|Purpose||Mars Descent||Mars Ascent|
|Engines||9 Asterex||9 Asterex|
Aerospace folks say the engine builds the airplane, not the other way around. Finishing Asterex this past summer, we have now designed Pythom 1.0 - our first rocket - around it.
It’s one thing to reach the Karman line of 100 km (62 mi; 330,000 ft). Getting to orbit is harder. Only 9 countries and two private companies in the world have managed it so far; Spacex and Rocketlab. Pythom is built for orbit.
Our first challenge - the parameters - required solving a host of problems. Next, we made a blueprint.
During Apollo, blueprints would result in a mockup of the prototype, usually made in wood - to get a 3D feel for the shapes after which one would start cutting the metal.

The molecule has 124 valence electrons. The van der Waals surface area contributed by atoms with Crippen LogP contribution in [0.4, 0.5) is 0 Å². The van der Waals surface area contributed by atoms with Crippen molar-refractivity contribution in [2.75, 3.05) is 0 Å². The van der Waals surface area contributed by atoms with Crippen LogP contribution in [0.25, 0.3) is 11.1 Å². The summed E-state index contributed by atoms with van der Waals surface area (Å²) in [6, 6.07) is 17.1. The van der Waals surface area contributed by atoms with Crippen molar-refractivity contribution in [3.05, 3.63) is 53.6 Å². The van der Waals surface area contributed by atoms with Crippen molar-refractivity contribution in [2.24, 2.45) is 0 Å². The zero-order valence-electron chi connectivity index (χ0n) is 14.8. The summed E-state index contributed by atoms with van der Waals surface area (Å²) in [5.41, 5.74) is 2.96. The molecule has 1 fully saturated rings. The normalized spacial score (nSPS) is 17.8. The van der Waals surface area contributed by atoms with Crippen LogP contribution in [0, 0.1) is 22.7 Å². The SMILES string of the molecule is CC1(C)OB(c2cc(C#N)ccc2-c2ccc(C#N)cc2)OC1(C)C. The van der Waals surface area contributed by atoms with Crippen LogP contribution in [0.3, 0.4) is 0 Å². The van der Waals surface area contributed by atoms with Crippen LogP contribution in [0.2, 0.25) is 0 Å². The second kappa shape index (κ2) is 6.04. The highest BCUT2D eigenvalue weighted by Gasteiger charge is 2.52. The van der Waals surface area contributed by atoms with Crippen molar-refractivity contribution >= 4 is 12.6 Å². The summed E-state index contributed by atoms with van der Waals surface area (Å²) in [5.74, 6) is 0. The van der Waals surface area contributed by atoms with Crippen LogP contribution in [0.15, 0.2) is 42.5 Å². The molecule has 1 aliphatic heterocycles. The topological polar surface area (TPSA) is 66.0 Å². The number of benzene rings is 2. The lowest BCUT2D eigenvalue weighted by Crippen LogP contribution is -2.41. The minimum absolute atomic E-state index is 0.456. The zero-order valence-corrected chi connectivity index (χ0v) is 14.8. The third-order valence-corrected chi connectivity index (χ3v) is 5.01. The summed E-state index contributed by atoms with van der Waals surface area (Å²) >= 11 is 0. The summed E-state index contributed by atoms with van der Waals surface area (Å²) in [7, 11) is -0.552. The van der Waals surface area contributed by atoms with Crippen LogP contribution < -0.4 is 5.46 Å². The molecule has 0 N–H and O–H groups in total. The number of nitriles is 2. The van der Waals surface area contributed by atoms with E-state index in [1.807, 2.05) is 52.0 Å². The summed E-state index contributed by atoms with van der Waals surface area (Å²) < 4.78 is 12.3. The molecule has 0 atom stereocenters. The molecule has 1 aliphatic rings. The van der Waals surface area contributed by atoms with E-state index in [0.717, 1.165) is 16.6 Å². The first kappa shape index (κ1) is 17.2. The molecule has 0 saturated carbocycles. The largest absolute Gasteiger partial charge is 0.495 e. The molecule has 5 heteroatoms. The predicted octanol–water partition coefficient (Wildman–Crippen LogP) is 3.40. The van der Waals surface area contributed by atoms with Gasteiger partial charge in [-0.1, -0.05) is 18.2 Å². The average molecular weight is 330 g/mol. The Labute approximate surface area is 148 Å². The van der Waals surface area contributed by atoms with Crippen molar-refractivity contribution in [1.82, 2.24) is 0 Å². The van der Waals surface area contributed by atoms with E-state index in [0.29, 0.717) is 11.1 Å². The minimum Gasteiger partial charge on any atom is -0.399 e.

These days blueprints are turned into 3D models in CAD software, and then you start gluing fiber and 3D print. This is rapid prototyping and rapid manufacturing, making things possible today that weren't yesterday.
If you have been with us since Contact software, before mobile phones and satellite modems, you may recall Contact was the only way to make live updates from extreme expeditions lacking heavy logistics.
To make it happen, we scaled down expedition tech from 20 lbs to 2 lbs and this is precisely our approach to Space.
Nothing like the launchers designed by Big Space, Pythom 1.0 is a small structure, scaled for the DARPA challenge. At payload capacity up to 100 kg, technically this rocket could service ISS.
Our primary goal though is going to other planets, personally. So how does our rocket relate to Mars?
The engines are an almost exact configuration of what we'll use for the Mars Lander. Further, a minor scale-up of this rocket could take the two of us into Earth orbit, to assembly parts for the transfer ship. Practicing for Earth orbit is really practicing for Mars.
This vehicle is built for DARPA but in effect, we build what we’ll fly.
Next up: Orbital mechanics, software, safety procedures.
|Body T C||37.1||37.0|